Step 1: CrossFire With Two GPUs (Vs. SLI)
We can't cover AMD's CrossFire technology without also putting Nvidia's SLI to the test, too.
Unfortunately, we have to limit our detailed assessment of mid-range GPUs to AMD, since we didn't have access to a dual-GPU card like EVGA's GTX 460 2Win in our German lab. Thus, we're conducting a direct comparison between Radeon HD 6870s in CrossFire to GeForce GTX 560s in SLI. This works out well, since both boards are, on their own, pretty evenly matched.
At first glance, it seems that the Nvidia cards don't scale as well in SLI. However, micro-stuttering is less pronounced as well compared to the CrossFire-based rig. It's not gone, though; even with SLI, micro-stuttering is observable.
It is noticeable that a single GeForce GTX 560 (no Ti suffix) is subject to more pronounced frame rate variations, even while the frame rate itself is almost identical.
In this particular title, SLI doesn't scale as well as CrossFire, resulting in a lower average frame rate than two Radeon HD 6870s in CrossFire. The Radeons, however, suffer from visible micro-stuttering, while the slower GeForces subjectively seem to be faster due to the reduction of the phenomenon.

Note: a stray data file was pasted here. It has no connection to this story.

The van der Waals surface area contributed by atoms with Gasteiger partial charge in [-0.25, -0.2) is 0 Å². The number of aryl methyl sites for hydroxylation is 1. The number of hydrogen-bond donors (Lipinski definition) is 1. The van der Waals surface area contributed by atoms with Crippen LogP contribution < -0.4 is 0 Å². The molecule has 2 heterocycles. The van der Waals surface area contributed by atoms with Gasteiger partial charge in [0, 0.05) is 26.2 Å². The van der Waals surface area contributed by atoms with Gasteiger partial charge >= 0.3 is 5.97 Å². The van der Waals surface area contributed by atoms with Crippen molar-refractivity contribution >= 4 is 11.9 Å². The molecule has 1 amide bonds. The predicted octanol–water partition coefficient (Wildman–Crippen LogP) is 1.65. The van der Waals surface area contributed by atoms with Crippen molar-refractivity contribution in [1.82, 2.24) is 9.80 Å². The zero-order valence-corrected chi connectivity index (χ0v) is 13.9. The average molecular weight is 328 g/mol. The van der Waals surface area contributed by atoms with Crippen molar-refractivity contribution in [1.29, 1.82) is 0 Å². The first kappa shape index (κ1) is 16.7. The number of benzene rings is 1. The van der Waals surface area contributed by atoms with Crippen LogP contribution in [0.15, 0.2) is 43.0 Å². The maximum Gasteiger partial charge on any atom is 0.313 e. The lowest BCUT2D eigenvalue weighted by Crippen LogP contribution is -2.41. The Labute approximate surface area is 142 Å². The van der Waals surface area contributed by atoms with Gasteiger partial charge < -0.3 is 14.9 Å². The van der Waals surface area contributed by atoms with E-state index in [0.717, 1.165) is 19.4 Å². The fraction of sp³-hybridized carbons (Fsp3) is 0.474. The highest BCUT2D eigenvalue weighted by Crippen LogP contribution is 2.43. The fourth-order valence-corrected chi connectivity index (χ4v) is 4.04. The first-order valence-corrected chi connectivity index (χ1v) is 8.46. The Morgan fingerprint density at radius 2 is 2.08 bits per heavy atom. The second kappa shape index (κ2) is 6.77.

We've run a number of other benchmarks and need to add, for the sake of fairness, that Nvidia's advantage is only evident if its driver is optimized for smooth frame rates rather than raw performance. The company takes certain apps, like synthetic benchmarks and commonly-tested games, and tweaks them to yield higher numbers at the expense of consistency.
Nvidia gets an advantage here, though its cards are slightly more expensive. SLI isn't scaling as well as CrossFire in Call of Juarez, but it does deliver a more balanced sequence of frames.